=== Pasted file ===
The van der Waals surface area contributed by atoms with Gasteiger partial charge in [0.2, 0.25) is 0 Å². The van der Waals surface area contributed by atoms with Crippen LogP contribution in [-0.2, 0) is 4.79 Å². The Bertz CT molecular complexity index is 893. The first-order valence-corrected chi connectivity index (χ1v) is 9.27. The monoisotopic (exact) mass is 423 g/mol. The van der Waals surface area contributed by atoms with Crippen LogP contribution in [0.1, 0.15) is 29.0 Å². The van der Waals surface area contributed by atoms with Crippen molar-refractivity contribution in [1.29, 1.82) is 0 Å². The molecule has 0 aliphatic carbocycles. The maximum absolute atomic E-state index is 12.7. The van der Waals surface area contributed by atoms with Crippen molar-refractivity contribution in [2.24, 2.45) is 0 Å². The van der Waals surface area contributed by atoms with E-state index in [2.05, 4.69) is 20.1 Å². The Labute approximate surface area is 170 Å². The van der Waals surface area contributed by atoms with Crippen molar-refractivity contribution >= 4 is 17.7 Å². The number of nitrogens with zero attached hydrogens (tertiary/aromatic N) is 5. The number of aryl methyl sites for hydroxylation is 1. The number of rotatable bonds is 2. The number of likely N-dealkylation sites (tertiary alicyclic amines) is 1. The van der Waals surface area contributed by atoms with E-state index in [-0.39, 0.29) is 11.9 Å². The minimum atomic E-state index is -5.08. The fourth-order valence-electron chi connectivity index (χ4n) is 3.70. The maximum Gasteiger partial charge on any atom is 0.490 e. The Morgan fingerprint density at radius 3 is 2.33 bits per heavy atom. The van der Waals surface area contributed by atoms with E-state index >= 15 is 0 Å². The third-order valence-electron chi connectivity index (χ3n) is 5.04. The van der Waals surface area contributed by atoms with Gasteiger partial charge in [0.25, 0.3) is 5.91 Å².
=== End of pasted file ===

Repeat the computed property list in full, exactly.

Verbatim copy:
The van der Waals surface area contributed by atoms with Gasteiger partial charge in [0.2, 0.25) is 0 Å². The van der Waals surface area contributed by atoms with Crippen LogP contribution in [-0.2, 0) is 4.79 Å². The Bertz CT molecular complexity index is 893. The first-order valence-corrected chi connectivity index (χ1v) is 9.27. The monoisotopic (exact) mass is 423 g/mol. The van der Waals surface area contributed by atoms with Crippen LogP contribution in [0.1, 0.15) is 29.0 Å². The van der Waals surface area contributed by atoms with Crippen molar-refractivity contribution in [1.29, 1.82) is 0 Å². The molecule has 0 aliphatic carbocycles. The maximum absolute atomic E-state index is 12.7. The van der Waals surface area contributed by atoms with Crippen molar-refractivity contribution in [2.24, 2.45) is 0 Å². The van der Waals surface area contributed by atoms with E-state index in [2.05, 4.69) is 20.1 Å². The Labute approximate surface area is 170 Å². The van der Waals surface area contributed by atoms with Crippen molar-refractivity contribution >= 4 is 17.7 Å². The number of nitrogens with zero attached hydrogens (tertiary/aromatic N) is 5. The number of aryl methyl sites for hydroxylation is 1. The number of rotatable bonds is 2. The number of likely N-dealkylation sites (tertiary alicyclic amines) is 1. The van der Waals surface area contributed by atoms with E-state index in [-0.39, 0.29) is 11.9 Å². The minimum atomic E-state index is -5.08. The fourth-order valence-electron chi connectivity index (χ4n) is 3.70. The maximum Gasteiger partial charge on any atom is 0.490 e. The Morgan fingerprint density at radius 3 is 2.33 bits per heavy atom. The van der Waals surface area contributed by atoms with E-state index >= 15 is 0 Å². The third-order valence-electron chi connectivity index (χ3n) is 5.04. The van der Waals surface area contributed by atoms with Gasteiger partial charge in [0.25, 0.3) is 5.91 Å².